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Pop culture obsessives writing for the pop culture obsessed.

The Shield: “Haunts” / “Chasing Ghosts”

Illustration for article titled The Shield: “Haunts” / “Chasing Ghosts”
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You can tell from the titles that “Haunts” and “Chasing Ghosts” are after very similar things. In “Haunts,” Dutch and Billings work the serial-rapist case with the father of a girl who went missing years back, while the Strike Team investigates an assault on Shane related to the One Niner girl he’s been seeing. Carl Weathers returns as Joe Clark to offer Vic a side job, which leads to more prisoner abuse. And Shane confesses to Mara. In “Chasing Ghosts,” another dad in a position power wants special treatment for his daughter, found dead. Cassidy takes up some time to turn on Vic, which gets resolved when she gets to meet Danny’s son, Lee. And Shane confesses to Vic. Families are being torn apart from the inside.

And who better to represent family than that old married couple of Dutch and Billings? The serial-rapist case starts out this week with the dad showing up, offering to help, insinuating himself into the process. Oh, and he has a report on his missing daughter if Dutch would take a look. Dutch blows him off, but Billings—with the magic of the profiling he so easily dismisses—immediately pegs the guy. It’s a lot of fun, both the light kind and the tense kind, how they get him, too: Dutch’s head shake “no” to Claudette when he asks to use her office, Dutch and Billings physically backing him against the wall, and his oozing threat about how he’ll be out of there before their shift ends. He promises a full confession if there’s a news camera there documenting it, so he can get some publicity for his daughter’s case. So here’s another connection between cameras and criminals. Dutch pushes him just right, forces him to confess everything right there on the evening news. And he does it, anything to help his daughter.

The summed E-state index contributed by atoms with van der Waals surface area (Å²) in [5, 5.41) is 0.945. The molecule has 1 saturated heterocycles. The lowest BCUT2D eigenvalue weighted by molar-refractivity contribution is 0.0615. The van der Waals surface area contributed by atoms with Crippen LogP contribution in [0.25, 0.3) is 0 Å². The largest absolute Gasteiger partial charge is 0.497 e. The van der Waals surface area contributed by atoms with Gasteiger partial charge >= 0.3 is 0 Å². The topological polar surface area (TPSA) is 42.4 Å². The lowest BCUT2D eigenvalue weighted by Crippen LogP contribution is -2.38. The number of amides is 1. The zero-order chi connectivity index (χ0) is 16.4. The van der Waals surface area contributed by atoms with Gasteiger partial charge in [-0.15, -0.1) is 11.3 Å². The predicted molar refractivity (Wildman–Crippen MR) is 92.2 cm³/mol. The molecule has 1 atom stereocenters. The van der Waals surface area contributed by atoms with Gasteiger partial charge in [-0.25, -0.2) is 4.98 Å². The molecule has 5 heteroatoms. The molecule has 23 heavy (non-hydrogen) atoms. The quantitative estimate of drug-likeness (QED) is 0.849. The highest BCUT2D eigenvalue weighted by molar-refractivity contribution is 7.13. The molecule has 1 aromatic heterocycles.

He reveals in a creepy monologue that after his wife died, his daughter started to look more and more like her. So he took advantage of her, and that’s why she ran away in the first place. Billings lashes out and leaves the room. Once again his being a family man has some bearing on the case. But the main thing is these episodes are all about past crimes resurfacing to destroy families.

The other really disgusting bit comes in Vic’s blast from the past. “Haunts” has a strong noir influence: Shane getting all beat up, buried secrets bubbling up (“Ever think about just coming clean? About everything?” “No.” “Yeah, I know. So we just have to live with it”), the Langian Venetian-blind-shadow ending. And then there’s Vic’s old friend from out of the past sucking him down the drain. Speaking of the drain, turns out Joe’s buddy Lester is pure Stanford Prison Experiment. He cuts off one guy’s dreads and laughs the whole time. He forces another to gulp some of his buddy’s pee straight out of the toilet. My reaction was purely visceral. I winced, my throat got tight, my stomach heaved. That’s what The Shield wants us to think of Lester. He and Joe are just trying to evict these guys. Keith Mars could do it with a couple intimidating lines and an alarm clock. Anyway, two things about this little misadventure stand out. One, here’s another example of prisoner abuse. People with a little bit of power taking it too far is a major concern for The Shield. Here it’s more Iraq than police overreach, though.

And two, and this is relevant even if we already know it, even Vic Mackey has limits. Noody’s calling Vic Mackey a saint after torturing and shooting Guardo on his personal days. But he’s not Lester. What separates them? Is it just the badge that Joe Clark used to have and that Vic is on his way to losing? No, it’s sadism. Vic’s crimes aren’t about taking pleasure in someone else’s suffering. Even Guardo, the guy he slowly beat the life out of over the better part of a day, wasn’t about enjoying the torture. Vic’s crimes tend to go two ways. First, profit off of the drug economy of Farmington rather than close it down entirely, and then do whatever it takes to protect that position, an offshoot of which includes avenging Lem. Vic isn’t noble, but the power trip isn’t what gets him off.